This distinctive, modern theological construction, with an unsymmetrical design, was erected between 1929 and 1930, crafted on the ideas of Josef Gočár’s. It’s believed to be among the most significant instances of Prague’s architecture from the interwar era. An eighty-metre towered prism, with a clock on top and across, zooms up from the church’s front. The architecture design selected from an architect’s competition involving more than fifty architects outlines a 3 aisle, skeletal, concrete, reinforced structure including a semi-circle shaped presbytery. This design further made full use of the erratic, bumpy terrain.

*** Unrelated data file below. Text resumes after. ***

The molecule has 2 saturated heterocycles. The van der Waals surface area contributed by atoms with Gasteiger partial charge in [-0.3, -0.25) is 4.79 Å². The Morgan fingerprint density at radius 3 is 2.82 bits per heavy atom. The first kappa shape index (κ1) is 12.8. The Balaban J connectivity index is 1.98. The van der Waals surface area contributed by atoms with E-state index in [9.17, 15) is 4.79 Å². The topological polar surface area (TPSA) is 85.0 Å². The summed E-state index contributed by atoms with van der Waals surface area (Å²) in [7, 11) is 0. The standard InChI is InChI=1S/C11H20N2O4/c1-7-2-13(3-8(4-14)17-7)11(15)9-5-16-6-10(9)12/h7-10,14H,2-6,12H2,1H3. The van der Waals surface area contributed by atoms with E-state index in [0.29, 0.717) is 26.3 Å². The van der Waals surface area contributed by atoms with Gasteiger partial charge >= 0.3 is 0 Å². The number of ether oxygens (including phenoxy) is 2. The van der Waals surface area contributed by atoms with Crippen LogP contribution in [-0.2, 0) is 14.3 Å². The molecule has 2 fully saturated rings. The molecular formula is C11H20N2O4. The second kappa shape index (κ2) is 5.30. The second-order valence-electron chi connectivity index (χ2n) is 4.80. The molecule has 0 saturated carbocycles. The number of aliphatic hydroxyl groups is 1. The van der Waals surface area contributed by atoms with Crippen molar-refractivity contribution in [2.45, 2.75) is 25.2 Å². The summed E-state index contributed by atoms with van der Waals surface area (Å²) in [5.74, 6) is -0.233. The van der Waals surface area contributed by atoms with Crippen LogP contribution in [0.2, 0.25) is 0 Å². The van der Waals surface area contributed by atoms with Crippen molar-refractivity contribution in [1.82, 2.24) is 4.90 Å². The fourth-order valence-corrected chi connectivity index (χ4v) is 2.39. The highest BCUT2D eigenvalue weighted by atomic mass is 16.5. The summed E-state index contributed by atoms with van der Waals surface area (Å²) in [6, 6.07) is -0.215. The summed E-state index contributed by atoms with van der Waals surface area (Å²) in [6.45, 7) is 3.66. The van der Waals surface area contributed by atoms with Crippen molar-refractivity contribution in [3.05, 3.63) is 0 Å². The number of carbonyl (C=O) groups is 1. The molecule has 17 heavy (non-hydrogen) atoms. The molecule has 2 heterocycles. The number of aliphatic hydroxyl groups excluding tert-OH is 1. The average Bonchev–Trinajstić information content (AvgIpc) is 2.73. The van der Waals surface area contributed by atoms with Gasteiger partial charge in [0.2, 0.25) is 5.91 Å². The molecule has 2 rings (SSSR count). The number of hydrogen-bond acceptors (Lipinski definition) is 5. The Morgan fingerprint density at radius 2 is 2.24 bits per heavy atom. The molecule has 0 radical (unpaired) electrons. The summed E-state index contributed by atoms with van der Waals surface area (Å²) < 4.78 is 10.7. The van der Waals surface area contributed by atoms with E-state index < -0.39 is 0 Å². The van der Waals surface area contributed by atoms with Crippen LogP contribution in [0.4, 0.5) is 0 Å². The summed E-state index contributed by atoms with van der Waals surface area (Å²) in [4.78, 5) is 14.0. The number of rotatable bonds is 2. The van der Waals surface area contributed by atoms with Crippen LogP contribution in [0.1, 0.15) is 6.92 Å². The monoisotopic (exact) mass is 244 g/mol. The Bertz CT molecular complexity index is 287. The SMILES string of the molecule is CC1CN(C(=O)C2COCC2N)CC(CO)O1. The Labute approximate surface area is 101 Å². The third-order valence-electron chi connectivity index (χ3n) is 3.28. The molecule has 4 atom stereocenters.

The well lit, spacious nave’s ceiling also boasts an unsymmetrical look.
The inside of this church is straightforward. Čeněk Vosmík made the main altar’s cross and the depictions of the patron saints of Czech on the altar. The adjacent alter of the Virgin Mary was made by Karel Pokorný. At the nave’s end, there’s a big stain-glass window showing a horse ridden by St Wenceslaus painted by Josef Kaplický. Bedřich Stefan made the Way Of The Cross.
In 1996, different bells were placed in the church’s tower – St Wenceslaus and St Ludmila.
On the 28th Sep 2010, at the front of the church, the figure of the nation’s patron saint, St Wenceslaus, was erected at the church’s front with a bronze statue. This statue was sculpted by artist Jan Roith, modelled on the 1929 design of Bedřich Stefan. The church is part of the Roman Catholic Churches.
This is located in nám. Svatopluka Čecha in Vršovice.
In Czech: Kostel svatého Václava (Vršovice)